I’ve lost count of how many weather apps I’ve tried since the App Store opened in 2008, which means that my iPhone weather app needs are more complex than I ever expected. After trying out Perfect Weather for several days now, I find it to be only just shy of perfect for my needs. The two bits of weather information I want most often are the current temperature (to gauge immediate dog walking conditions and how to dress accordingly) and the forecast for the next week. Those are easy to see with Perfect Weather but I’ve gotten used to one feature it doesn’t offer but ITWC Association’s Fahrenheit does: a push notification badge that shows the current temperature on the iPhone’s home screen. Call me lazy, but it’s incredibly useful for me to be able to see this at a glance without even needing to open an app.

Your weather app needs are probably different than mine and if you’re looking for all of the basic weather information that’s easy to see at a quick glance and the ability to dive deeper to see radar information and NOAA weather alerts, I recommend Perfect Weather. If it doesn’t meet every single one of your needs, it will probably meet most.

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‘Weathertron’ for iPhone Gives Minute-by-Minute Weather Information

Thursday, June 27th, 2013

I feel like I’ve tried about a hundred different weather apps since the App Store opened in 2008. For whatever reason, I haven’t come across an app that meets all of my weather information needs. I don’t think my forecast needs are complex but always I keep an eye on the Weather app category, hoping to find The One.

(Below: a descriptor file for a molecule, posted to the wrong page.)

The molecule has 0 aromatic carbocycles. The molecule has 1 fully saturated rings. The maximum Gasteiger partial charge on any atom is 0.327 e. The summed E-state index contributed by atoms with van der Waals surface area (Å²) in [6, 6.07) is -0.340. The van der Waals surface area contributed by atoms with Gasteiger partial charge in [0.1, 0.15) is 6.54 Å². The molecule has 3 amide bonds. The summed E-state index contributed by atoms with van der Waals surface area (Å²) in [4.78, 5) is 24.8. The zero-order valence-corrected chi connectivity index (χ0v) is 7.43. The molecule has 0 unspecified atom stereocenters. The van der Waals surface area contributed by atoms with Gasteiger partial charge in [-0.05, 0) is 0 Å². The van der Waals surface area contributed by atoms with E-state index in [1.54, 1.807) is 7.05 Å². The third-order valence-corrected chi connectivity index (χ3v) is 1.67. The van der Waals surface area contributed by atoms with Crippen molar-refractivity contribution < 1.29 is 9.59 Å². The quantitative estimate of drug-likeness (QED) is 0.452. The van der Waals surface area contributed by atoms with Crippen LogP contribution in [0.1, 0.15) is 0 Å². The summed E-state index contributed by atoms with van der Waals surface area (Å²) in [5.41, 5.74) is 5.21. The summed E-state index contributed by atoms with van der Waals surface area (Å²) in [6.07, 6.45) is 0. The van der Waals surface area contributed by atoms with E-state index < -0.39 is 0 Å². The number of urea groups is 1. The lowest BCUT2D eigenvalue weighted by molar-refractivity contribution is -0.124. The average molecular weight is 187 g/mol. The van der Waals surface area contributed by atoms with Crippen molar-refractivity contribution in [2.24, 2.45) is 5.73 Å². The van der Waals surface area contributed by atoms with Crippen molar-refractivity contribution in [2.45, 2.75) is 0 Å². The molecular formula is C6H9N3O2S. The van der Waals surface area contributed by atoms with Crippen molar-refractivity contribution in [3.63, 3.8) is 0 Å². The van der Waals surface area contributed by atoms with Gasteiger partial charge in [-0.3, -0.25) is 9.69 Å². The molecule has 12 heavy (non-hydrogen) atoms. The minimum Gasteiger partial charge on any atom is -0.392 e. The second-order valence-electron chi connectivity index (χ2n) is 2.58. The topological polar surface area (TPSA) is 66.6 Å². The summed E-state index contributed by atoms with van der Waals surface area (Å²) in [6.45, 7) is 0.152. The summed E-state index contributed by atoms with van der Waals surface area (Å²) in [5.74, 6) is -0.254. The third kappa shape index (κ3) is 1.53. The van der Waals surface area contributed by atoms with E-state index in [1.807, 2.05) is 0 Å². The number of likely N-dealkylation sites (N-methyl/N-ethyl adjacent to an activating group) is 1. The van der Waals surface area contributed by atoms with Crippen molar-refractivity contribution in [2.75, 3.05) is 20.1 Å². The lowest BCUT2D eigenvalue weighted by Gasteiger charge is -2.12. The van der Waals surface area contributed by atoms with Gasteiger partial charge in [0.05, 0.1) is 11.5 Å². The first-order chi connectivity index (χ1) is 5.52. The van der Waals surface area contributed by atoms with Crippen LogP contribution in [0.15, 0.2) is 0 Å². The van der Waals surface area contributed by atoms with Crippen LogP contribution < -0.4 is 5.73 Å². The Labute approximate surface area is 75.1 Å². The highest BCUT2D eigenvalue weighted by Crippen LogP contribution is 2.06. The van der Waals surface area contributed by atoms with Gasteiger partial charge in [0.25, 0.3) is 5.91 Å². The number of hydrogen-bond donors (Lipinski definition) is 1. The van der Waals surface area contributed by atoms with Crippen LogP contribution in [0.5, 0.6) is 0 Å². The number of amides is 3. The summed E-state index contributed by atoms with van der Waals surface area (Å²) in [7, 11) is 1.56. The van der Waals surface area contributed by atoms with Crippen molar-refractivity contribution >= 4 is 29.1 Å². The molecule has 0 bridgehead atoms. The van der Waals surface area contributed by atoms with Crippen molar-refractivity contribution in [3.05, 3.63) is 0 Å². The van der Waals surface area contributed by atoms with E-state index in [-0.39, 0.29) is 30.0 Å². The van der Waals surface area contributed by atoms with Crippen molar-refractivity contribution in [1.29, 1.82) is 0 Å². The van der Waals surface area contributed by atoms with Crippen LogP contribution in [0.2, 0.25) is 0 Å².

Today a new app caught my eye. Weathertron by Keming Labs just debuted in the App Store and it lets you easily find out the predicted conditions for a specific time of the day using weather data from 16 different sources.

The main view in Weathertron is broken into three sections. The top section shows the current temperature, time, and a general weather description (tapping on this section toggles to display sunrise and sunset times). The next section shows you the predicted precipitation in the form of a bar graph. The bottom section shows the temperature in a line graph. Sliding your finger left and right will scroll through the time so you can peek ahead a few hours or all the way to tomorrow to see what the predicted precipitation and temperature will be at a specific time.

Say you’re planning to take the dog for a walk in the evening and want to know what the weather will be like around 6:30 when you’re planning on going. You can easily slide to that time and get an exact snapshot of the forecast to find out if you’ll need an umbrella or sunscreen.